RIP bettie page 1923-2008

this morning i learnt via venuszine that leo-pard pin-up and pop cultural icon bettie page has passed away aged 85.

in recent years she’s enjoyed a visual reputation as a kind of goth version of marilyn munroe, her oft-copied black fringe and glossy locks winking from keyrings, coasters and calendars. while her sultry 1950s self was blown up into kitsch plastic immortality, the real bettie shrunk into bible-belt obscurity and shunned the notoriety her taboo-busting poses had built up around her.

what makes me sad is that her image can be slapped across every tacky wallet and mug, but we know hardly anything about the woman behind the whip-cracking persona. however, working with photographers, bettie sketched an aesthetic that would eventually emerge from under shady black and white counters and into the mainstream. see helmut newton/ dita von teese/ victoria beckham for glimpses of how her light-touch/dark-room eroticism has influenced contemporary fashion, photography and performance.

in pamflet7, i wrote a bit about all the bad, shallow biopics that had come out over the past couple of years – bettie’s, marie antoinette, factory girl… how they barely scratched the surface of these scarred (in the case of edie and bettie), but fascinating women. surely they deserved some celluloid justice? hollywood:hell.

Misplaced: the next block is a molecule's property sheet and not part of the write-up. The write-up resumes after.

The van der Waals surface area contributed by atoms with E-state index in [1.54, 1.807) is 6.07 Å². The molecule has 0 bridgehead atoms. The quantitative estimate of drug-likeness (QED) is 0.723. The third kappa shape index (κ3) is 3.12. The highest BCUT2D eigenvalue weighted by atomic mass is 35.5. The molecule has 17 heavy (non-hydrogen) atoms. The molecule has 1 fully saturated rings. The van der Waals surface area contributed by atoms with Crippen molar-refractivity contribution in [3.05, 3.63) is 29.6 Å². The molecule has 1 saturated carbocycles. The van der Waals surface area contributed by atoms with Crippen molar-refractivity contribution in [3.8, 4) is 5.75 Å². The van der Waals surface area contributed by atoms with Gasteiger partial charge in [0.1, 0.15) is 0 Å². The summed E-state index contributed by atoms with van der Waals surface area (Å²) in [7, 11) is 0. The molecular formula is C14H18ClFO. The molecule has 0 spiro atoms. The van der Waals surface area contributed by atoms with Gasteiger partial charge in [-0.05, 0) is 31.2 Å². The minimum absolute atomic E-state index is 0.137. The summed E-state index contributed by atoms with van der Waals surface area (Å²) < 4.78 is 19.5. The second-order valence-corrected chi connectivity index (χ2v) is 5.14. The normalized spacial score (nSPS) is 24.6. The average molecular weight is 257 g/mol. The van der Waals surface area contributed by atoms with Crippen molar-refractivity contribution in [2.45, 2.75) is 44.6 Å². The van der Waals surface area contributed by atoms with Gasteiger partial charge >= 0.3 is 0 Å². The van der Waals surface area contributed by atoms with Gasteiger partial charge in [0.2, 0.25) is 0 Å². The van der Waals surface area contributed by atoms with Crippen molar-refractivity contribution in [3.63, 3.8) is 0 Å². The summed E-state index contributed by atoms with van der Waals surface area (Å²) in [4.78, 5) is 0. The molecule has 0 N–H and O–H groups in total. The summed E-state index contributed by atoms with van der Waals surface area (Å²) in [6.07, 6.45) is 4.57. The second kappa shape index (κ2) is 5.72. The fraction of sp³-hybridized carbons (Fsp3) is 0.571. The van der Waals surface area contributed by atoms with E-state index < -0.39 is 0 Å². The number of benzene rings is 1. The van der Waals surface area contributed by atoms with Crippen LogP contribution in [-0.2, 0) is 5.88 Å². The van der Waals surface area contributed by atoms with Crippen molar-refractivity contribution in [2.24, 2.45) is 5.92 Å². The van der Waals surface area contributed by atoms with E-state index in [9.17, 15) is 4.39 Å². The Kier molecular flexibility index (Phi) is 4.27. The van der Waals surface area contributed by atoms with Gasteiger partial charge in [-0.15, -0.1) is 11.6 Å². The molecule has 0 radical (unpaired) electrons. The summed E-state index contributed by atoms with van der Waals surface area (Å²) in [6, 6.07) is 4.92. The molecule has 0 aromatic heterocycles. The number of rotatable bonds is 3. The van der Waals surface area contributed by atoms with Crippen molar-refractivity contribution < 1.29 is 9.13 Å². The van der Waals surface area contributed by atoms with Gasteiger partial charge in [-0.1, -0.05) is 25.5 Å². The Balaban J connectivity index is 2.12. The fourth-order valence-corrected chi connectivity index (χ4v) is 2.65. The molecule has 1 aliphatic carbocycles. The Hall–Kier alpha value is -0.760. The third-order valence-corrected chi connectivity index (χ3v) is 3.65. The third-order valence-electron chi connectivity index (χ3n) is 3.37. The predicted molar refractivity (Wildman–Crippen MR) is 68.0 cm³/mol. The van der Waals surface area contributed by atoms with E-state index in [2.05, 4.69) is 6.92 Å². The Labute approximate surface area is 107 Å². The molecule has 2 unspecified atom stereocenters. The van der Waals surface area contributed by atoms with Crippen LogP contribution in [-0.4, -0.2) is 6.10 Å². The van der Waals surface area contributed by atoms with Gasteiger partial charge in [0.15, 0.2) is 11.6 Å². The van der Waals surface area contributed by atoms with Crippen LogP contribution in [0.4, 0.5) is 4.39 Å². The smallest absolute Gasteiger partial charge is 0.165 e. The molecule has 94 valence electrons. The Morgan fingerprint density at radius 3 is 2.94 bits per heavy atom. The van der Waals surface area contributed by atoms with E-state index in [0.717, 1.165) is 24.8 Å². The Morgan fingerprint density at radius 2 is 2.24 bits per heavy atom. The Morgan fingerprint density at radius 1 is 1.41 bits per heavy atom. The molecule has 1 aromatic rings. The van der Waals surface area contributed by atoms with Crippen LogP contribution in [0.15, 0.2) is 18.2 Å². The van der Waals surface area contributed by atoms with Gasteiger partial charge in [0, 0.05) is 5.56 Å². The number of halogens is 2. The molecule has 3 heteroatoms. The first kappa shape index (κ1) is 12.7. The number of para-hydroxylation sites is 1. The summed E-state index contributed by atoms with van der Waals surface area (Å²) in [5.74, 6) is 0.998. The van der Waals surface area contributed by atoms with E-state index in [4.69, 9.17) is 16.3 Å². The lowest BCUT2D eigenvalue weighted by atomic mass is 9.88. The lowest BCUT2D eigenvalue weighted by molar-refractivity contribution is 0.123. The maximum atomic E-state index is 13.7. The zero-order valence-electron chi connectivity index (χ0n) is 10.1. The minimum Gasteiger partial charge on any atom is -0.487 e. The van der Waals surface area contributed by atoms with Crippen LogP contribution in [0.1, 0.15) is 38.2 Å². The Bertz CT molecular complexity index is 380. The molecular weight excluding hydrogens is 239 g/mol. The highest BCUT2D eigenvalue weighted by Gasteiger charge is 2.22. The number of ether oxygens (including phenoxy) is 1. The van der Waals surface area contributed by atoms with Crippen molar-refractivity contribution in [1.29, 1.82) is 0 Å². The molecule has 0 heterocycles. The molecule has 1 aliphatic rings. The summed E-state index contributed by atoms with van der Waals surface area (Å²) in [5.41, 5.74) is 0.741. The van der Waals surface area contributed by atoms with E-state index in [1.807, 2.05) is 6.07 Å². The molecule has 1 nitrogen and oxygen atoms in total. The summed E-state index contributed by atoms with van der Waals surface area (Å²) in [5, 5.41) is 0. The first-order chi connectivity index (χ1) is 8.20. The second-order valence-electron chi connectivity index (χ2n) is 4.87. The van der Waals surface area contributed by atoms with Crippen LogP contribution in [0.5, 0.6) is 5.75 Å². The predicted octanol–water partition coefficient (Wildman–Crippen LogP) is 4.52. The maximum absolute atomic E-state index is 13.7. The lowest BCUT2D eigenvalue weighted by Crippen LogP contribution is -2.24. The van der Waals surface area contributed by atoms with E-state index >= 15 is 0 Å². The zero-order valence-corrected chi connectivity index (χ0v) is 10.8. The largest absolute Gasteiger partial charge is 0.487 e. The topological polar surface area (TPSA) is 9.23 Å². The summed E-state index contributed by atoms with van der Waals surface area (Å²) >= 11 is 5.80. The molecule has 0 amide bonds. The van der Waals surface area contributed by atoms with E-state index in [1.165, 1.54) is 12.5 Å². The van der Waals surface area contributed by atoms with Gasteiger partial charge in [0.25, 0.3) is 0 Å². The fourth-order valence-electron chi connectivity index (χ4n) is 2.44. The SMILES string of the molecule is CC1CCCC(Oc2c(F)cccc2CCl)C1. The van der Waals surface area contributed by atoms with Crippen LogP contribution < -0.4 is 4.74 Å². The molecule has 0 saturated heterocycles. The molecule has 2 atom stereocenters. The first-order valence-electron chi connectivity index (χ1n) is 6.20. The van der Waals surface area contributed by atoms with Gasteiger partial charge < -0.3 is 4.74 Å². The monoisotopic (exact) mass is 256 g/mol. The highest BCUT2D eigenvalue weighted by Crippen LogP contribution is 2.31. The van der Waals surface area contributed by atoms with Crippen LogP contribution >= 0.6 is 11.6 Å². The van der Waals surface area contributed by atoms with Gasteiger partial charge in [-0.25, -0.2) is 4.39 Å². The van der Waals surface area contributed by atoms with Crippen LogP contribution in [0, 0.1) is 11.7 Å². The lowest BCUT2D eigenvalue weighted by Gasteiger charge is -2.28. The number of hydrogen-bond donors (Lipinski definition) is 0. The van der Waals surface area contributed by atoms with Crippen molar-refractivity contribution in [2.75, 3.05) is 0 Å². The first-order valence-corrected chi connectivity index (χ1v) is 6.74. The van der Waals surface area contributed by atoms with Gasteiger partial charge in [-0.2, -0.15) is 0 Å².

The Notorious Bettie Page: free speech manifesto? not
really. instead we watch bettie blossom under the male gaze, but when the lens is shut, she’s just a modest southern god-fearing gal and aspiring actress. the film rolls in ‘authentic’ black and white, switching to vibrant
beachboys-technicolor to distinguish between timeframes. it’s hinted that BP was abused as a child by her father and then by the first husband who she gives up college to marry. the film alludes to this history (which i filled in by looking at wikipedia) and then portrays her as an innocent, frolicking nude as if the trajectory of her life is somehow independent from her former mistreatment.

We’re not asked to question why she became the world’s first, fabulous pin-up, rather we’re invited to be impressed by ‘feminist’ director mary harron’s attention to period detail and gretchen mol’s lovely figure. disappointing. [from pamflet7]

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